• The controller may require the pilot to fly at or below a certain altitude due to other traffic, but the altitude specified will permit flight at or above the minimum safe altitude
    • In addition, at radar locations, flights may be vectored if necessary for control purposes or on pilot request
    • Note that as per FAR 91.119, the pilot is still ultimately responsible for obstacle or terrain clearance
  • Traffic separation will be provided from IFR aircraft, other SVFR traffic
    • ATC does not provide separation after an aircraft leaves the Class B, Class C, Class D, or Class E surface area on a special VFR clearance
  • Pilots arriving or departing an uncontrolled airport that has automated weather broadcast capability (ASOS/AWSS/AWOS) should monitor the broadcast frequency, advise the controller that they have the "

    one-minute weather

    " and state intentions prior to operating within the Class B, Class C, Class D, or Class E surface areas

Special VFR operations exceptions:

  • Special VFR operations by fixed-wing aircraft are prohibited in some Class B and Class C surface areas due to the volume of IFR traffic
  • In these situations, aeronautical publications will mention "NO SVFR"
  • A list of these Class B and Class C surface areas is contained in 14 CFR Part 91, Appendix D, Section 3 and are also depicted on sectional aeronautical charts
    • Atlanta, GA (The William B. Hartsfield Atlanta International Airport)
    • Baltimore, MD (Baltimore/Washington International Airport)
    • Boston, MA (General Edward Lawrence Logan International Airport)
    • Buffalo, NY (Greater Buffalo International Airport)
    • Chicago, IL (Chicago-O'Hare International Airport)
    • Cleveland, OH (Cleveland-Hopkins International Airport)
    • Columbus, OH (Port Columbus International Airport)
    • Covington, KY (Cincinnati Northern Kentucky International Airport)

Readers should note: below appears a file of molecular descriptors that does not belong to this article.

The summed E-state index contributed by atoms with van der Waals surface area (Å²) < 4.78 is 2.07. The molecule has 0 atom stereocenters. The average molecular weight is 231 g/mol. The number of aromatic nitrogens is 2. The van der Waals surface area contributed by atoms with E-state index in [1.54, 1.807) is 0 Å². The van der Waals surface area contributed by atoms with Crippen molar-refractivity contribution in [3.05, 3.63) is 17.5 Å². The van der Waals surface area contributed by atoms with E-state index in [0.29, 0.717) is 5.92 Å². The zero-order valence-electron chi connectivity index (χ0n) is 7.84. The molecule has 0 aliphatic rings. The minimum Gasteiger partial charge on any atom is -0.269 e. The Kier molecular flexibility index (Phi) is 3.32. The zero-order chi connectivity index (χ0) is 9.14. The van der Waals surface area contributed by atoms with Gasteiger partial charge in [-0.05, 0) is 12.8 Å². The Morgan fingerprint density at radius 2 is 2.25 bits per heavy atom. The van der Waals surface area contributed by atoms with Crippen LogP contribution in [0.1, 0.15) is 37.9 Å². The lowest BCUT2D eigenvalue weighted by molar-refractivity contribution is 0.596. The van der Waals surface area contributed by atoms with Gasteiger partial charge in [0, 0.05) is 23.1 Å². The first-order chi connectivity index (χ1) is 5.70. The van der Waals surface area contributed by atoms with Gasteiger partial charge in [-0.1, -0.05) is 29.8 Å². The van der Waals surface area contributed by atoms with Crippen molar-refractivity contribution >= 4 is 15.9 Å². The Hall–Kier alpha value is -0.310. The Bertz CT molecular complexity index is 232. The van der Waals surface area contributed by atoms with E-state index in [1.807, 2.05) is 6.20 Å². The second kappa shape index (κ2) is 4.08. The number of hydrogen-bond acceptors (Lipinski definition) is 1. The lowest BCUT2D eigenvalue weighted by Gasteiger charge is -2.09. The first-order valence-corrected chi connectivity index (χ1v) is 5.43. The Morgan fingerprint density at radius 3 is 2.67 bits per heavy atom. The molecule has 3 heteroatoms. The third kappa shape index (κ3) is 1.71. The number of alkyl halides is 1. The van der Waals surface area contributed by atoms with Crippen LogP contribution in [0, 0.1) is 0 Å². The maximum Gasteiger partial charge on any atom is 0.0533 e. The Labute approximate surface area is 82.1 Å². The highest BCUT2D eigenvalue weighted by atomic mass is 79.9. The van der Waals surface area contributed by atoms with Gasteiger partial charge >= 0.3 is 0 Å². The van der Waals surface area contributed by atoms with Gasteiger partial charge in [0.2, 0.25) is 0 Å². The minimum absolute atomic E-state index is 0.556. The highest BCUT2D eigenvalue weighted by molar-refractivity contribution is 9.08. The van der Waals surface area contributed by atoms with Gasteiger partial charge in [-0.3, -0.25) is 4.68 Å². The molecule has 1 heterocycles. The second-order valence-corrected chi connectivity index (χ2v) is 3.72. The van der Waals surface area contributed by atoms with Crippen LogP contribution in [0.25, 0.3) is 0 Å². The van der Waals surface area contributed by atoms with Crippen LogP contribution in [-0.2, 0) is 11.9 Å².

• Dallas, TX (Dallas/Fort Worth Regional Airport)
    • Dallas, TX (Love Field)
    • Denver, CO (Denver International Airport)
    • Detroit, MI (Metropolitan Wayne County Airport)
    • Honolulu, HI (Honolulu International Airport)
    • Houston, TX (George Bush Intercontinental Airport/Houston)
    • Indianapolis, IN (Indianapolis International Airport)
    • Los Angeles, CA (Los Angeles International Airport)
    • Louisville, KY (Standiford Field)
    • Memphis, TN (Memphis International Airport)
    • Miami, FL (Miami International Airport)
    • Minneapolis, MN (Minneapolis-St. Paul International Airport)
    • Newark, NJ (Newark International Airport)
    • New York, NY (John F. Kennedy International Airport)
    • New York, NY (LaGuardia Airport)
    • New Orleans, LA (New Orleans International Airport-Moisant Field)
    • Philadelphia, PA (Philadelphia International Airport)
    • Pittsburgh, PA (Greater Pittsburgh International Airport)
    • Portland, OR (Portland International Airport)
    • San Francisco, CA (San Francisco International Airport)
    • Seattle, WA (Seattle-Tacoma International Airport)
    • St. Louis, MO (Lambert-St. Louis International Airport)
    • Tampa, FL (Tampa International Airport)
    • Washington, DC (Ronald Reagan Washington National Airport and Andrews Air Force Base, MD)

Conclusion:

  • A private pilot with VFR equipment during the day can request SVFR, it is not until night that you must be instrument rated, and the aircraft instrument equipped
  • Special VFR is a tool available to any private pilot
  • ATC will never solicit a Special VFR clearance unless specifically requested by the pilot
  • At the end of the day however, just because you can do something doesn't mean you should
    • Always maintain your personal minimums regardless of what the regulations say you can do

References: